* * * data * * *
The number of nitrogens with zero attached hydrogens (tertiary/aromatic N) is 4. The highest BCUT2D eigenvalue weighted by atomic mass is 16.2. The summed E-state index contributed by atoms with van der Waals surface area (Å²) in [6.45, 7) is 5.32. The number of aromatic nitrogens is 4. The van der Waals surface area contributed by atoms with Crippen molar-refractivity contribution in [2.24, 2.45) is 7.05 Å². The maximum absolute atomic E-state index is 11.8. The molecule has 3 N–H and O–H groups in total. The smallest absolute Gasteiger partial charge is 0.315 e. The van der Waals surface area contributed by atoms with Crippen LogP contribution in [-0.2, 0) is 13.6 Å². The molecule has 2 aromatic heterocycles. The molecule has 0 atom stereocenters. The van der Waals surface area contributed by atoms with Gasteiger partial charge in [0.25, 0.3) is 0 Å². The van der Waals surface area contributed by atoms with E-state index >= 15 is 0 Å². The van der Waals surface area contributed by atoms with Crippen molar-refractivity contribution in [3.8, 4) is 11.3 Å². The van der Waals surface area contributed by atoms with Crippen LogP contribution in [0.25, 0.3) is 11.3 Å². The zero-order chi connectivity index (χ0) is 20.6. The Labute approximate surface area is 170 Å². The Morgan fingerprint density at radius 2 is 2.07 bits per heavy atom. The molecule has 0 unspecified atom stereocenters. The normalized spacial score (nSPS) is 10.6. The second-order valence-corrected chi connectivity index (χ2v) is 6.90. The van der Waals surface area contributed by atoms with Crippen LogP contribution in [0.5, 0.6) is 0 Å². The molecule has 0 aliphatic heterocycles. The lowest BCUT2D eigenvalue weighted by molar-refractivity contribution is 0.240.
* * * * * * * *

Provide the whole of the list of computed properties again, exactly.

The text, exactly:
The number of nitrogens with zero attached hydrogens (tertiary/aromatic N) is 4. The highest BCUT2D eigenvalue weighted by atomic mass is 16.2. The summed E-state index contributed by atoms with van der Waals surface area (Å²) in [6.45, 7) is 5.32. The number of aromatic nitrogens is 4. The van der Waals surface area contributed by atoms with Crippen molar-refractivity contribution in [2.24, 2.45) is 7.05 Å². The maximum absolute atomic E-state index is 11.8. The molecule has 3 N–H and O–H groups in total. The smallest absolute Gasteiger partial charge is 0.315 e. The van der Waals surface area contributed by atoms with Crippen LogP contribution in [-0.2, 0) is 13.6 Å². The molecule has 2 aromatic heterocycles. The molecule has 0 atom stereocenters. The van der Waals surface area contributed by atoms with Gasteiger partial charge in [0.25, 0.3) is 0 Å². The van der Waals surface area contributed by atoms with E-state index >= 15 is 0 Å². The van der Waals surface area contributed by atoms with Crippen molar-refractivity contribution in [3.8, 4) is 11.3 Å². The van der Waals surface area contributed by atoms with Crippen LogP contribution in [0.25, 0.3) is 11.3 Å². The zero-order chi connectivity index (χ0) is 20.6. The Labute approximate surface area is 170 Å². The Morgan fingerprint density at radius 2 is 2.07 bits per heavy atom. The molecule has 0 unspecified atom stereocenters. The normalized spacial score (nSPS) is 10.6. The second-order valence-corrected chi connectivity index (χ2v) is 6.90. The van der Waals surface area contributed by atoms with Crippen LogP contribution in [0.5, 0.6) is 0 Å². The molecule has 0 aliphatic heterocycles. The lowest BCUT2D eigenvalue weighted by molar-refractivity contribution is 0.240.